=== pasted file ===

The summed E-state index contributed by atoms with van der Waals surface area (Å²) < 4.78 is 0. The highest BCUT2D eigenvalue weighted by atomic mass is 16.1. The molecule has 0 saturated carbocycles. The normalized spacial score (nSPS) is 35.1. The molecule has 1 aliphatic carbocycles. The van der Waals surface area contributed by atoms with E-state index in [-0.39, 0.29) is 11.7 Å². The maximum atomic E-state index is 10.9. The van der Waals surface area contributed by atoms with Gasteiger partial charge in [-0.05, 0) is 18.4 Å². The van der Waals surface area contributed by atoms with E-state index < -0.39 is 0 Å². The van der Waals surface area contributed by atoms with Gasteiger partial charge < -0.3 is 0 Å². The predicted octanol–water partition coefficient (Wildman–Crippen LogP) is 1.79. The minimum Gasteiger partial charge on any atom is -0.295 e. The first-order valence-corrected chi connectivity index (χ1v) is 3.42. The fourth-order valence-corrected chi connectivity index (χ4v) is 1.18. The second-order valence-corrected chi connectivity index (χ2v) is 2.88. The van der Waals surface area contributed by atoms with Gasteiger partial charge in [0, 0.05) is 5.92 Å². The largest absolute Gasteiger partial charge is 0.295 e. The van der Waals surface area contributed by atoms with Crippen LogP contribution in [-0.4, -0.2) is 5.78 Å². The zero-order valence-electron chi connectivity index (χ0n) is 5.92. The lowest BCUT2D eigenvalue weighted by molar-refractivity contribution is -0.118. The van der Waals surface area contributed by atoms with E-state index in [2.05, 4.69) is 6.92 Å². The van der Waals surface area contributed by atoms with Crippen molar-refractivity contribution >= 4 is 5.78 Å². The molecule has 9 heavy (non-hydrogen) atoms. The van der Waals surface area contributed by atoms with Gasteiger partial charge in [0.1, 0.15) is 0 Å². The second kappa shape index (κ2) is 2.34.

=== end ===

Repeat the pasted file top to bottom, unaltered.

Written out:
The summed E-state index contributed by atoms with van der Waals surface area (Å²) < 4.78 is 0. The highest BCUT2D eigenvalue weighted by atomic mass is 16.1. The molecule has 0 saturated carbocycles. The normalized spacial score (nSPS) is 35.1. The molecule has 1 aliphatic carbocycles. The van der Waals surface area contributed by atoms with E-state index in [-0.39, 0.29) is 11.7 Å². The maximum atomic E-state index is 10.9. The van der Waals surface area contributed by atoms with Gasteiger partial charge in [-0.05, 0) is 18.4 Å². The van der Waals surface area contributed by atoms with E-state index < -0.39 is 0 Å². The van der Waals surface area contributed by atoms with Gasteiger partial charge < -0.3 is 0 Å². The predicted octanol–water partition coefficient (Wildman–Crippen LogP) is 1.79. The minimum Gasteiger partial charge on any atom is -0.295 e. The first-order valence-corrected chi connectivity index (χ1v) is 3.42. The fourth-order valence-corrected chi connectivity index (χ4v) is 1.18. The second-order valence-corrected chi connectivity index (χ2v) is 2.88. The van der Waals surface area contributed by atoms with Gasteiger partial charge in [0, 0.05) is 5.92 Å². The largest absolute Gasteiger partial charge is 0.295 e. The van der Waals surface area contributed by atoms with Crippen LogP contribution in [-0.4, -0.2) is 5.78 Å². The zero-order valence-electron chi connectivity index (χ0n) is 5.92. The lowest BCUT2D eigenvalue weighted by molar-refractivity contribution is -0.118. The van der Waals surface area contributed by atoms with E-state index in [2.05, 4.69) is 6.92 Å². The van der Waals surface area contributed by atoms with Crippen molar-refractivity contribution >= 4 is 5.78 Å². The molecule has 9 heavy (non-hydrogen) atoms. The van der Waals surface area contributed by atoms with Gasteiger partial charge in [0.1, 0.15) is 0 Å². The second kappa shape index (κ2) is 2.34.